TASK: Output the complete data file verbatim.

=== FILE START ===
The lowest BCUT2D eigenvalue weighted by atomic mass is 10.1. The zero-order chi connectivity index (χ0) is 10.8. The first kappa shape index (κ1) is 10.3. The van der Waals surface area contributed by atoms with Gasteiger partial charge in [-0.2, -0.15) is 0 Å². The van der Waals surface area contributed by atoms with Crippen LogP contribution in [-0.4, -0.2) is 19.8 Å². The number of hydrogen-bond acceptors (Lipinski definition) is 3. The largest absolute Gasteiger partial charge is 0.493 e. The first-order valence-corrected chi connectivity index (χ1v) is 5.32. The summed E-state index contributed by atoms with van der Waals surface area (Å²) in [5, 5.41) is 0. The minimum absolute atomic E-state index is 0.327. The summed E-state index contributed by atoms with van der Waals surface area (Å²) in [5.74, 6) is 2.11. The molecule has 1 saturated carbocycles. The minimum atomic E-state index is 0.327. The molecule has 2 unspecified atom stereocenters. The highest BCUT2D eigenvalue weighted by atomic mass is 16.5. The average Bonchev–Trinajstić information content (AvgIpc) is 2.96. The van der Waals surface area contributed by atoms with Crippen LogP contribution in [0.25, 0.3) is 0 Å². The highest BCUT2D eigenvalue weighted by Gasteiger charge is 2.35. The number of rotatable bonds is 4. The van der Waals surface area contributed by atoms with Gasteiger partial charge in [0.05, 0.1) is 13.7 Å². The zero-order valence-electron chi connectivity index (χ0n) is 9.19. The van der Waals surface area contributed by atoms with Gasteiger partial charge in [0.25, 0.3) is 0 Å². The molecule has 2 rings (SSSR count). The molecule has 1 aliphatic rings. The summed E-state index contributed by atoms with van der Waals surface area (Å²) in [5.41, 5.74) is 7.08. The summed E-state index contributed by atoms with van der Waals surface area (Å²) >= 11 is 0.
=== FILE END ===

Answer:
The lowest BCUT2D eigenvalue weighted by atomic mass is 10.1. The zero-order chi connectivity index (χ0) is 10.8. The first kappa shape index (κ1) is 10.3. The van der Waals surface area contributed by atoms with Gasteiger partial charge in [-0.2, -0.15) is 0 Å². The van der Waals surface area contributed by atoms with Crippen LogP contribution in [-0.4, -0.2) is 19.8 Å². The number of hydrogen-bond acceptors (Lipinski definition) is 3. The largest absolute Gasteiger partial charge is 0.493 e. The first-order valence-corrected chi connectivity index (χ1v) is 5.32. The summed E-state index contributed by atoms with van der Waals surface area (Å²) in [5, 5.41) is 0. The minimum absolute atomic E-state index is 0.327. The summed E-state index contributed by atoms with van der Waals surface area (Å²) in [5.74, 6) is 2.11. The molecule has 1 saturated carbocycles. The minimum atomic E-state index is 0.327. The molecule has 2 unspecified atom stereocenters. The highest BCUT2D eigenvalue weighted by atomic mass is 16.5. The average Bonchev–Trinajstić information content (AvgIpc) is 2.96. The van der Waals surface area contributed by atoms with Crippen LogP contribution in [0.25, 0.3) is 0 Å². The highest BCUT2D eigenvalue weighted by Gasteiger charge is 2.35. The number of rotatable bonds is 4. The van der Waals surface area contributed by atoms with Gasteiger partial charge in [0.05, 0.1) is 13.7 Å². The zero-order valence-electron chi connectivity index (χ0n) is 9.19. The van der Waals surface area contributed by atoms with Gasteiger partial charge in [0.25, 0.3) is 0 Å². The molecule has 2 rings (SSSR count). The molecule has 1 aliphatic rings. The summed E-state index contributed by atoms with van der Waals surface area (Å²) in [5.41, 5.74) is 7.08. The summed E-state index contributed by atoms with van der Waals surface area (Å²) >= 11 is 0.